If the asset in question is publicly-traded stock (or certain other types of securities), its value can be determined easily. In the case of most other assets, however, the value may be more difficult to ascertain and possibly require a formal appraisal. To secure an income tax charitable deduction for such assets, a formal, “qualified” appraisal of the asset meeting the requirements of Treasury Regulation Section 170A-13(c)(3) is required if the amount of the deduction exceeds $5,000 ($10,000 in the case of closely-held stock).
For purposes of securing an estate tax charitable deduction or a gift tax charitable deduction, however, valuing a non-cash asset other than publicly-traded securities may or may not require an appraisal. The determination is generally made by tax counsel to the donor or the estate. The amount of the charitable deduction will then be simply the value of the asset in question, so long as:
- no taxes or administrative expenses are payable out of that value;
- in the case of a married donor who dies in certain states, no “marital election” is made against the asset;
- the contribution is made outright, not by means of a life income gift or some other partly charitable, partly non-charitable arrangement (a principle that likewise applies to calculation of a donor’s income tax charitable deduction); and
- there are no material restrictions on the gift that result in the benefit to the charity being less than the value of the asset.
Even if a formal appraisal will be required for estate tax or gift tax purposes, IRS Form 8283 will not need to be completed. That form pertains strictly to the substantiation of a federal income tax charitable deduction.
Related-Use Concerns Evaporate for Gifts of Tangible Personal Property
Among the categories of assets a donor might draw upon to make a charitable gift is tangible personal property. Tangible personal property includes any asset you can touch that is not real estate, for example, a boat, a car, jewelry, artwork, or furniture.
A donor who makes a gift of tangible personal property during life must be mindful of how the nature of the property relates to the nature of the charity’s mission. Specifically, if the charity can use the property for a purpose or function constituting the basis for the charity’s exemption from federal income tax, then that piece of property, with respect to that particular charity, is regarded as related-use property.
If the donor has owned such property more than a year, then the donor can claim an income tax charitable deduction for the fair market value of the property, provided the charity is a public charity. If, however, the public charity will not put the property to a related use, then the donor’s deduction will be limited to the lesser of the donor’s cost basis in the property or its fair market value, regardless of how long the donor has owned the property. Finally, if the property is contributed to a private, non-operating foundation, the donor’s deduction will once again be limited to the lesser of the donor’s cost basis or the property’s fair market value in all instances.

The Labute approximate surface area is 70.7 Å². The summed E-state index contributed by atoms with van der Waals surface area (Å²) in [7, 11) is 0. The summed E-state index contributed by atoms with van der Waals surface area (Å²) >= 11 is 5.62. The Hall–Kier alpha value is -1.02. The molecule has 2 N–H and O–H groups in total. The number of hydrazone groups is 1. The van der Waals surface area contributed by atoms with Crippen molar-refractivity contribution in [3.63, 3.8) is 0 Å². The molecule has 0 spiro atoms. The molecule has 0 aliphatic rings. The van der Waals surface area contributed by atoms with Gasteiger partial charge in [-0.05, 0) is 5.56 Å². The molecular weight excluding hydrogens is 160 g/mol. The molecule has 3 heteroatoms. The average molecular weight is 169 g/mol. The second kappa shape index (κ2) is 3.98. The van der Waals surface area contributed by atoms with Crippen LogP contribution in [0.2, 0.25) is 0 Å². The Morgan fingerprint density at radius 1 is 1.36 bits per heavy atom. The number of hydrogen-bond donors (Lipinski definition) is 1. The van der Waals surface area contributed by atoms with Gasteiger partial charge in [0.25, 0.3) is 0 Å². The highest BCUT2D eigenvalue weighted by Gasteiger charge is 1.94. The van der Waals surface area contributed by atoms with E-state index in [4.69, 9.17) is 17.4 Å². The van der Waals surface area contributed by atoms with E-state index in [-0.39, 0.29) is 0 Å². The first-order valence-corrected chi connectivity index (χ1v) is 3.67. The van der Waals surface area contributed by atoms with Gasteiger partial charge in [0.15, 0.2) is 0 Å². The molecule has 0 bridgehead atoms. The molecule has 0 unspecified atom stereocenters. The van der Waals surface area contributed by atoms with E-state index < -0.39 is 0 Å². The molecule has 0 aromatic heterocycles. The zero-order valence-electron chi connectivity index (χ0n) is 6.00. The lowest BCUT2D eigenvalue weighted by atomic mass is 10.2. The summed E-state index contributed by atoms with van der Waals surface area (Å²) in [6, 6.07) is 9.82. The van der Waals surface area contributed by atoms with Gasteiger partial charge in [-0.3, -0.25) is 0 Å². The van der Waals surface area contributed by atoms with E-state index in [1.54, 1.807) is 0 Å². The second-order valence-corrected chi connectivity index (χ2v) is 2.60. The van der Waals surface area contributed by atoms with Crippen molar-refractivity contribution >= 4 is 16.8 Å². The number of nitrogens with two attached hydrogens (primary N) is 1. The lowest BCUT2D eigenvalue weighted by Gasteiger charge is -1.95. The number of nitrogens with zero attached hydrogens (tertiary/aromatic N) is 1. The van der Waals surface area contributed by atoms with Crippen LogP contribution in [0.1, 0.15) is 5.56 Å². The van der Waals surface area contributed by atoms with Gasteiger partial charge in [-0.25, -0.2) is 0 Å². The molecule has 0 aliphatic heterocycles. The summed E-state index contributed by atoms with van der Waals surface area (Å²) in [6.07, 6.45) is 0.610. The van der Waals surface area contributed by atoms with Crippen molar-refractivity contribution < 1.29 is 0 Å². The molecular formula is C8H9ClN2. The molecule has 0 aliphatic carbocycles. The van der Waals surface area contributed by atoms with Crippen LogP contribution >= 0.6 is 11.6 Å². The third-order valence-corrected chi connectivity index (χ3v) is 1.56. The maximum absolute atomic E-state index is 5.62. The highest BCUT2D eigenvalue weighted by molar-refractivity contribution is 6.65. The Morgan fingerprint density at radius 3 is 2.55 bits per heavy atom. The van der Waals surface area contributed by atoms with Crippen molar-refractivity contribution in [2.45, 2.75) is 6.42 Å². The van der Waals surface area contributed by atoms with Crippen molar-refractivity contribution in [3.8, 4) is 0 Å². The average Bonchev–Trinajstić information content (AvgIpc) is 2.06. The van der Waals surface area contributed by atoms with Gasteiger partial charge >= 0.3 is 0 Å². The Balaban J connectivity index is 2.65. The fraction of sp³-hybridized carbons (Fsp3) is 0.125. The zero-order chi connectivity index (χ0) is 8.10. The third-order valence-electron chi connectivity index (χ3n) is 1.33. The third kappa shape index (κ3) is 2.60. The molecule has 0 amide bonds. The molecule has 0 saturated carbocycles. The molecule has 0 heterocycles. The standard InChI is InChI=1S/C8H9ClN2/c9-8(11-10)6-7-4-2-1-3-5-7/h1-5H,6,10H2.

In short, at least from a tax standpoint, a donor wishing to use an item of tangible personal property to make a gift to a charity during life will often be no worse off by simply selling the item and giving the resulting cash proceeds. What’s more, upon sale, the donor could decide to give only some of the cash and keep the rest.
These tax considerations will be greatly simplified when a donor’s estate gives tangible personal property to a charity. Here again, for purposes of claiming an estate tax charitable deduction, the amount of the deduction will be the property’s fair market value in essentially all cases. The same holds true with regard to the gift tax charitable deduction. The only exceptions that will sometimes exist pertain to works of art (as opposed to the work’s copyright), particularly any work with respect to which the donor while living gave to a charity an undivided fractional interest.
When a donor makes a charitable gift during life, one or more of the following may be relevant for income tax purposes:
- the concept of AGI and the use of a charitable deduction being limited in some way;
- whether the recipient is a public charity or a private, non-operating foundation;
- how long the donor has owned the asset in question;
- whether the asset has increased or decreased in value during that time; and
- in the case of tangible personal property, how the nature of the asset relates to the charity’s mission.
When the same gift is made upon death, however, all of these distinctions can pretty much be ignored for estate tax purposes. Moreover, so long as the donor was a U.S. citizen or resident at the time of his or her death, the charitable recipient need not even be a U.S. organization. Finally, because of its similarity to the estate tax, the federal gift tax ignores the distinctions in the case of its applicability to charitable gifts made during life.
Need help keeping track of the estate taxes upon death of a donor? Bequest Manager can project the remainder of that will go to your charity and estimate the bequest's future value.